The side-hustles helping keep people afloat

The side-hustles helping keep people afloat

Nearly 1 million Australians hold down a second job, data from the Australian Bureau of Statistics show, with 6.6 per cent of the population employed in multiple places following 12 interest rate rises since May last year.There were 947,300 multiple job-holders in March — nearly 20,000 more than in December last year.Taylor Battistella started his silkworm side hustle when he was just 12 years old. Credit: Simon SchluterTaylor Battistella rears silkworms in his home laundry in Melbourne.The 25-year-old started his business aged 12 and has an almost passive income stream from selling eggs, books, worm food and teaching resources to schools and hobbyists across the country.“They practically sell themselves,” Battistella said.LoadingHe also works as a community manager for an AgTech company, and as a high school rowing coordinator, and makes almost as much from his side hustle as he does from those two jobs combined.“My hope is my side hustle turns into a serious venture,” he said.He recently launched the ethical silk skincare brand Seresilk and plans to expand his silk sales into other industries.Brisbane-based Nikki Jackson has amassed a fleet of cars for her side hustle, renting them out on car sharing site Turo.She started renting out the family’s secondary car, a Mazda, in December. Demand was so high, she later bought a second-hand Nissan X-trail to cater to families and recently added her mum’s car to the mix while she recovers from a wrist injury.“Knowing that if I left $20,000 sitting in an account it would be worth less next year, so it made more sense to me to pay off the [Nissan] and use it as a stream of revenue,” she said.The three cars have made Jackson $18,000 in profit, with another $5000 worth of bookings for this year.Jackson spends minimal time on the rental service, timing airport pickups with her husband’s travel schedule.“We started making a profit from the get-go,” she said.Sydney-based Zhen Lui also saw his car as a potential revenue stream.With a three-year-old and the cost of living rising, he is “constantly looking for a way to earn some extra cash”.So, when he saw he could make money by putting ads on his car via Wrappr, he signed up.Qantas paid him $600 a month for three and a half months to display a home loan ad on his Tesla and also offered him $75 per hour to park his car outside house auctions on the weekend.“I didn’t have to commit to anything, I could just drive as normal,” Lui said.Sam Patterson-Smith’s side hustle of selling sculptures and paintings has become so lucrative it’s now his main source of income.Credit: Wolter PeetersSam Patterson-Smith’s side hustle became so successful, it’s now become his main gig.The fine arts teacher started selling his work online on Bluethumb in 2015. As demand for his pieces grew, his side hustle soon became his main gig – while his full-time job turned into his side hustle.Loading“With pretty consistent sales I was struggling to keep a balance between two jobs, so I made the decision to step back from being a full-time teacher,” he said.He now splits his time working as a casual teacher in Western Sydney and working on his art, which sells from anywhere between $150 to $3500.“I’m busy but because it’s art, and it’s what I love it doesn’t feel like a chore,” he said.The Morning Edition newsletter is our guide to the day’s most important and interesting stories, analysis and insights. Sign up here.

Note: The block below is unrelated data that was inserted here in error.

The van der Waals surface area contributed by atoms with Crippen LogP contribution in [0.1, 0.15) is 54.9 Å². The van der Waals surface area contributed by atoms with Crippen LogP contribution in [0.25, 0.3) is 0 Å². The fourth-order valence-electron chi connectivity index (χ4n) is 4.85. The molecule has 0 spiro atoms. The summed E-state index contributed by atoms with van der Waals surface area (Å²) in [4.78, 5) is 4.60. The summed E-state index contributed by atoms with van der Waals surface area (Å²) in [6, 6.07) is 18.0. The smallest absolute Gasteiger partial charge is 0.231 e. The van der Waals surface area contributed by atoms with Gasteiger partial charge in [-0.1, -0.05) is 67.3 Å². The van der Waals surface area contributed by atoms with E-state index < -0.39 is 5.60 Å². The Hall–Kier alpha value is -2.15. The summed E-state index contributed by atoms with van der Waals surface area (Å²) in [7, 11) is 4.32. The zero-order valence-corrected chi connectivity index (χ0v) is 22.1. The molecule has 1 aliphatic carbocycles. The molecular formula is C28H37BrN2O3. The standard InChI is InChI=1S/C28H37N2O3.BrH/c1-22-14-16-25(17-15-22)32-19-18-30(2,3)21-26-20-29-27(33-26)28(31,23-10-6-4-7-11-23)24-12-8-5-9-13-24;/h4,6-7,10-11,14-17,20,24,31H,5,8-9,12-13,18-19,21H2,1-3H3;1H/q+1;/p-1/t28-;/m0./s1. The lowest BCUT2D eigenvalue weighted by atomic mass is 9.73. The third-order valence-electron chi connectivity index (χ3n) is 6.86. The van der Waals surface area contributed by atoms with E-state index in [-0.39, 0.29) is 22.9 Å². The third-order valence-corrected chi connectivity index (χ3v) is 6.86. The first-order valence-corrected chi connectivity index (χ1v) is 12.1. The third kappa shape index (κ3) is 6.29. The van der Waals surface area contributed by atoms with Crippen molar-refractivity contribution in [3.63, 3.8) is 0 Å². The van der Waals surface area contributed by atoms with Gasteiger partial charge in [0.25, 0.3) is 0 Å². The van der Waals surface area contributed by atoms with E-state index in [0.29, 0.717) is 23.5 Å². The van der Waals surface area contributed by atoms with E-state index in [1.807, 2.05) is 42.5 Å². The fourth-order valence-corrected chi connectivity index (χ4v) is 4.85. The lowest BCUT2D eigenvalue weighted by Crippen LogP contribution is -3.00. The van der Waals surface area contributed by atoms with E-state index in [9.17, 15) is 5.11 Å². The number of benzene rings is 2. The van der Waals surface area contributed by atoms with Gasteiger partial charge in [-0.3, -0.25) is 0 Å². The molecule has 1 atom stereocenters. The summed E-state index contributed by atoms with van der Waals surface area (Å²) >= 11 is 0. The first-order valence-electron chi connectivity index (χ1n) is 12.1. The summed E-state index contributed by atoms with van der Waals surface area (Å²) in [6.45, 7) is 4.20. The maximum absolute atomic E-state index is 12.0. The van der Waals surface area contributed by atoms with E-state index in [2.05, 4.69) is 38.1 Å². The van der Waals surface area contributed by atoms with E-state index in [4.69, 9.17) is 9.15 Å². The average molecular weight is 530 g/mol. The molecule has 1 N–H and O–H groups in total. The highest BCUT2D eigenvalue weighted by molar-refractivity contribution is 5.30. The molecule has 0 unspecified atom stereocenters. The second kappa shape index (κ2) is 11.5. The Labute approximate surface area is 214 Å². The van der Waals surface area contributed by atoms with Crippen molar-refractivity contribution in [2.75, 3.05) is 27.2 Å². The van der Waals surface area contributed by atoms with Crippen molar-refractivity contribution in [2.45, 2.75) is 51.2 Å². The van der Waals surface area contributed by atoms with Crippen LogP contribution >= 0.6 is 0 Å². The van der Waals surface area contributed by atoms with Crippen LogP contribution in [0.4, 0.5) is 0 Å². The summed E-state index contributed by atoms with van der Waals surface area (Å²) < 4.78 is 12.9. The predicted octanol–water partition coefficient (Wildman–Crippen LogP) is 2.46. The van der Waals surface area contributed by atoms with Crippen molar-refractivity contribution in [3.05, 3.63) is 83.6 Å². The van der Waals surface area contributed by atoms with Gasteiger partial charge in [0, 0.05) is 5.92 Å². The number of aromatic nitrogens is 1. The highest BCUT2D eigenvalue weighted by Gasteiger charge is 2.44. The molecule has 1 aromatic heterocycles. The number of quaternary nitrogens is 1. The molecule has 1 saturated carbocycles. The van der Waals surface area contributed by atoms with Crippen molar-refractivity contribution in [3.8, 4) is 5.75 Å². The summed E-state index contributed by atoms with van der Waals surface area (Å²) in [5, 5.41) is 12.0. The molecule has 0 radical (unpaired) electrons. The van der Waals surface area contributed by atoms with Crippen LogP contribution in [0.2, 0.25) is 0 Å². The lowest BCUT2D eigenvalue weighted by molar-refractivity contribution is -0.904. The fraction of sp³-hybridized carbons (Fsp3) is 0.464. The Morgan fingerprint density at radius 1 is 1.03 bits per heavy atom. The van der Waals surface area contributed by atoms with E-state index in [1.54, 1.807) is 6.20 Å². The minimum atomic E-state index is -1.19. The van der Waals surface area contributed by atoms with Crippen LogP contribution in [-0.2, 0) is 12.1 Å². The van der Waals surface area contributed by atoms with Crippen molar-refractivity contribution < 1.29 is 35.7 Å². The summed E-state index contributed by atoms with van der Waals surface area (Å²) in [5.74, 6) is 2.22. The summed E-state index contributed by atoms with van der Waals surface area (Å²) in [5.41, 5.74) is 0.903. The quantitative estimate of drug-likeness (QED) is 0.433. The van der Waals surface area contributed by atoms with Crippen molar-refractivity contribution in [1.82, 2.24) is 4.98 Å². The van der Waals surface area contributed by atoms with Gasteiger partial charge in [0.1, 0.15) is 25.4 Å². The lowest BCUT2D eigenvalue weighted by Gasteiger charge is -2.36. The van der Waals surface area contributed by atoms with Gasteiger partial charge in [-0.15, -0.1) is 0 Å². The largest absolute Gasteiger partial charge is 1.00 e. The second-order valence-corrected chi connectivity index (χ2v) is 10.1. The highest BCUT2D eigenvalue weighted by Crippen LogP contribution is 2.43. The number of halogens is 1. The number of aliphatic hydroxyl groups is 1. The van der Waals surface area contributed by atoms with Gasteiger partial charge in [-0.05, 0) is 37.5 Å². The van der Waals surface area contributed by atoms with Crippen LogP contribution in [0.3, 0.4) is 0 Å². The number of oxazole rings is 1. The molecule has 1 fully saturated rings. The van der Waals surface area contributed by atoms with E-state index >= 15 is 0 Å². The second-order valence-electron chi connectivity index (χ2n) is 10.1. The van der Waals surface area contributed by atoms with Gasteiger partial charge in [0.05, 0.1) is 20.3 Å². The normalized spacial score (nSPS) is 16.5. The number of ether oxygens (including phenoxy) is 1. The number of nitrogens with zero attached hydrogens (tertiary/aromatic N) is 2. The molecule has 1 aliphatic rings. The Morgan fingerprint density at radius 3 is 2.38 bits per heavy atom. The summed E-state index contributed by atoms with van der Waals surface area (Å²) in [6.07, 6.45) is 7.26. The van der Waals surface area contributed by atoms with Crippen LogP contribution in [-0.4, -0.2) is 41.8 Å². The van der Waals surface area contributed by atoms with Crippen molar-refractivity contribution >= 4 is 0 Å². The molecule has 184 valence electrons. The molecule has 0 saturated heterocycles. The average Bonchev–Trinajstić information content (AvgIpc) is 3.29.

https://www.smh.com.au/national/from-silkworms-to-sculptures-the-strange-side-hustles-are-keeping-australians-afloat-20230729-p5ds8x.html

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